Power, Noise and ConclusionsPower Testing – to be continued
Due to an error on our part, we accidentally tested our sample of the Intel X25-M with an older firmware that did not have all the updates and features enabled for power consumption that will be installed on the retail available drives. Because of that, all of my numbers that were ready for today’s article were pretty much useless but we’ll be testing the drive again in the coming days with the updated firmware. Expect an update to this review and a front page news post for the latest.
Noise Levels – nearly null
As with all the SSDs we have tested the Intel X25-M is silent – can you hear your USB thumb drive working when it’s plugged in? I thought not.
Intel boasted quite a bit about the performance of its entry into the solid state drive market and as it turns out all the hype was justified – the Intel X25-M 80GB SSD is screaming fast and blows away all of previous best storage options! The benefits of solid state drives, including incredibly low random access times and consistent random and sequential read speeds, are all apparent with Intel’s drives but in many areas the performance of the X25-M was well above even our previously tested SSDs. Anything that involved reads from the drive, such as burst rates and sustained read tests, saw a big performance advantage for Intel.
In the HDTach sustained read tests, for example, the Intel X25-M 80GB SSD recorded a speed of 229.8 MB/s while the VelociRaptor drive from Western Digital was only 108 MB/s. Even paired up in a RAID 0 array, two VelociRaptors could only muster 194.3 MB/s in sustained transfer. The applications tests in PCMark05 and PCMark Vantage ranged from 20% to 200% gains for the Intel drive. IOMeter, the most robust testing suite we use, gave the advantage to the X25-M in all four testing suites often times by a considerable margin.
Inside an Intel X25-M SSD
The one area the Intel X25-M SSD might have been a bit underwhelming was in write speed tests. As I noted in the introduction to this review, the multi-level cell NAND architecture that Intel utilized to keep the costs low is also responsible for keeping the write speeds a bit lower as well. That does not mean the Intel drive’s performance is bad, it’s just not nearly as impressive as the results we saw in our read testing. And let’s be clear – for the majority of home users read speed will be more important for daily usage and will be responsible for any physical benefits you actually feel.
Capacity and Pricing
One thing that Intel has yet to fix for the solid state drive market is the pricing issue – the 80GB X25-M drive is set to run you $595. For SSDs, that price is not really out of the ordinary; you can find a 64GB Samsung SSD selling for $790 but you can also find an OCZ 64GB SSD selling for $259. What’s the difference? Mainly performance and the controller on the SSD that mitigates transfer rates. So while the Intel X25-M 80GB drive is expensive it is inline with, if not slightly better than, the price/performance ratios of other top-end solid state drives.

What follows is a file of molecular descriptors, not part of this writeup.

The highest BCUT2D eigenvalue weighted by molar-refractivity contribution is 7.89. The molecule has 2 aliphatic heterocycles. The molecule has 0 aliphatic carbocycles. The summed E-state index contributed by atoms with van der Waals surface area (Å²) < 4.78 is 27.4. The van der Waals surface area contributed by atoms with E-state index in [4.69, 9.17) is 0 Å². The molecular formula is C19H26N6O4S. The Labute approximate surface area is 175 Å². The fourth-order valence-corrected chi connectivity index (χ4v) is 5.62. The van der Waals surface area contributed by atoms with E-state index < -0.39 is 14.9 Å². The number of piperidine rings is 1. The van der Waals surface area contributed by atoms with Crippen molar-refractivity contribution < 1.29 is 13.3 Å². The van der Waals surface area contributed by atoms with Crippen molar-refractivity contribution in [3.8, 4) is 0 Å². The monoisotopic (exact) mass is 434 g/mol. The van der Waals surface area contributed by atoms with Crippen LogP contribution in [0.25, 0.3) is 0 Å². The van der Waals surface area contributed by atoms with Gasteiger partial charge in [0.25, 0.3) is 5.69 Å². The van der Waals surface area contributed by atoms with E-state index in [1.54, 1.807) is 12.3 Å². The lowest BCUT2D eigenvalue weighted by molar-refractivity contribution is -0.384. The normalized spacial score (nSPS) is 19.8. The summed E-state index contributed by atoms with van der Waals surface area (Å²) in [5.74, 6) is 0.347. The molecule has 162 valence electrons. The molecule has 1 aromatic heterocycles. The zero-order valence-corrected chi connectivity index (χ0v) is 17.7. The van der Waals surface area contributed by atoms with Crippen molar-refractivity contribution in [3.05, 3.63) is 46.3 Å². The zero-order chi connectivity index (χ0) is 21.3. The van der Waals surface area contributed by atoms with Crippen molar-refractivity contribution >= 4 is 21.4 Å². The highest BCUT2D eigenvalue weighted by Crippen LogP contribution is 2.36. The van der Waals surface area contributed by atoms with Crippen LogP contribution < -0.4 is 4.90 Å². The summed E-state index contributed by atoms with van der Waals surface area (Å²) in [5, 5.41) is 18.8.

Another aspect of these drives is the capacity they offer, regardless of the price. Is 80GB enough for you on your notebook? Your desktop? Your HTPC? I would wager that it would be fine for your notebook but for your desktop not so much. That means that you’ll definitely have to have secondary storage when using an SSD for your primary system drive – cheap 1.0 TB drives are easy to find for under $200. Is this a solution for everyone? Absolutely not; at least not yet. I know that I will be picking up a couple for a video production system though.
Intel’s first entry into the solid state drive arena is a success. All of the performance claims that Intel made about the product before our testing were met and that doesn’t happen very often in this industry. If you want the top performing storage solution for your system and can live with a limited capacity (either with a specific usage model or other storage mediums) then Intel’s X25-M drive is your best option today.
If nothing else, Intel’s appearance in the SSD market is definitely shaking things up. I have spoken with a couple of SSD vendors about this competitor and they are honestly worried about how Intel will affect their market share, their margins and their ability to compete. But what is bad for competitors is usually good for competition and good for consumers. Here’s hoping we see many more progressions in capacity and speed on SSDs moving forward!
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